Help break up the monotony please


#1

I’m still fairly new to the 5 string, and totally love it. I’m active duty Air Force and fly a lot so I don’t get to practice as much as I’d like. I’ve got the rolls down good and am working on chords. ‘G’, ‘A’, and ‘C’ chords are pretty easy for me to transition to when utilizing and alternating thumb roll. The hard part for me is incorporating the ‘D’ and ‘F’. I space each chord change with an open ‘G’ to give myself time to prepare for the next chord. It’s slow go and frustrating to say the least. I need to break up the monotony to keep my interest, and I’d prefer to do it by learning some songs. Is this a bad idea? Anyone have any other ideas or exercises I could use that will help me with smooth transition chord changes? Thanks in advance, and any help or words of wisdom are appreciated. I plan on becoming a lifetime member within a few days.

Jason


#2

I am not a banjo player, but by all means, I say play some songs. Even if you are just playing backing tracks or playing with a CD or YouTube. If you do a song in G, that will cover G, C and D. If you do a song in C, that will cover C, F and G. So those two very common keys will cover the chords that are giving you trouble. It’s great to work on fundamentals, but make sure you have some fun along the way as well!


#3

I’m not a banjo player either, but I understand the monotony of practice all too well.

When I first started flatpicking guitar (about the same time that I joined up here), I would select one of Ben’s tabs and pound away at it with an enthusiasm that’s easy to get when trying something new. I would literally play the same piece of music for hours a day and it’s all I would play. I learned a bunch of stuff using this technique, but the most important thing I learned was that I needed to practice smarter.

Playing the same thing over and over wore out my fingertips, cramped my hand, and after a while left me mentally disengaged. Had I continued practicing solely in this manner, I’m sure I would have lost interest pretty quickly. Fortunately, I figured out a system that works better for me.

What I try to do now is make progress along several different parallel tracks. I still work with tabs, but now I’ll only work through a piece a few times before I give my hand (and brain) a break and move on to another area. Right now I’m focusing on improving my crosspicking, so I might move on to some crosspicking rolls and when I tire of that I might work on building my repertoire, taking a couple of songs from my wish list (mainly songs that I’ve heard at jams or on Youtube). Then it’s off to something else.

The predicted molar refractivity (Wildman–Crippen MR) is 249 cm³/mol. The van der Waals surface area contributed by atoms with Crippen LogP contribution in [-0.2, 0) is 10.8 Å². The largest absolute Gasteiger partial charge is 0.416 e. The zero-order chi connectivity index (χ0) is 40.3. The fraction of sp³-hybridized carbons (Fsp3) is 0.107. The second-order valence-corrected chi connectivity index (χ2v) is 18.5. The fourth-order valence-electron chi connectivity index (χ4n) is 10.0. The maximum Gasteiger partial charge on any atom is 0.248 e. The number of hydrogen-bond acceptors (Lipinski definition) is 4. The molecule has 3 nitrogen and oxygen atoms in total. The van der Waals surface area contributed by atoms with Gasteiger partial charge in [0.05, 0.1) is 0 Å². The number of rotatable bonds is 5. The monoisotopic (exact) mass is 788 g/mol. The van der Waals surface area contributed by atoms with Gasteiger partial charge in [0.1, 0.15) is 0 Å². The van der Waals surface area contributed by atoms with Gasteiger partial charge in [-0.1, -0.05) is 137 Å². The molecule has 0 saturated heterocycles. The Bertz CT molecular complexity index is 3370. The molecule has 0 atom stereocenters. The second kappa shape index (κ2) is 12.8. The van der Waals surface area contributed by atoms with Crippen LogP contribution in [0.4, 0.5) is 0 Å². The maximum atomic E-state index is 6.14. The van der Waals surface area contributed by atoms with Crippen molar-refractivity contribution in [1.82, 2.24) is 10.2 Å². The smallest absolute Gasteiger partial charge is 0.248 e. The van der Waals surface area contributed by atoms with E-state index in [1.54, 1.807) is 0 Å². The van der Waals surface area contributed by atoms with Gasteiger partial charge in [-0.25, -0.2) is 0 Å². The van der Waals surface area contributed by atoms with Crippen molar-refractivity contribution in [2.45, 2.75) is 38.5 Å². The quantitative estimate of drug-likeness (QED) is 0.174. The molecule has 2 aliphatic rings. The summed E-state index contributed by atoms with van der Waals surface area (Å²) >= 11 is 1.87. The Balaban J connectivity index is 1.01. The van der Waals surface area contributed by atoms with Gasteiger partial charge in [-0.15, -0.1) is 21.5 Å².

I have a dozen or so areas that I’m working on at any given time. It’s more than I can get to on any one day, so I keep a chart to help keep me focused. The big advantage to working like this is that I never get bogged down with practice I don’t feel like doing. For instance, some days I don’t feel much like singing, so instead of working on repertoire I might work on something technique oriented (like crosspicking), or maybe work through a chapter in a method book, or practice improvising with the radio, or learn some new chord forms, or… well you get the idea.

My chart has grown to the point that I always have a few areas that I’m itching to get to, and I don’t find practice monotonous any more. In fact it’s just the opposite. When I practice in one area I feel like I’m cheating myself in another and can’t wait to get to it.

So I agree with mreiz, do what you need to do to keep yourself engaged and excited about practice. The hours spent holding your instrument pay off in the long run.


#4

Yes, play songs, scales, rolls, back-up patterns, or whatever you feel like that day.

It will come with time, have patience.

the reason to know chords is to get through a song. If your practicing chords you should be trying to get them into the form of a song…after all that’s the goal :smiley:

If you have skype I’d be glad to help you with some ideas if we could find a time to get together…

And remember to have fun!

Dave


#5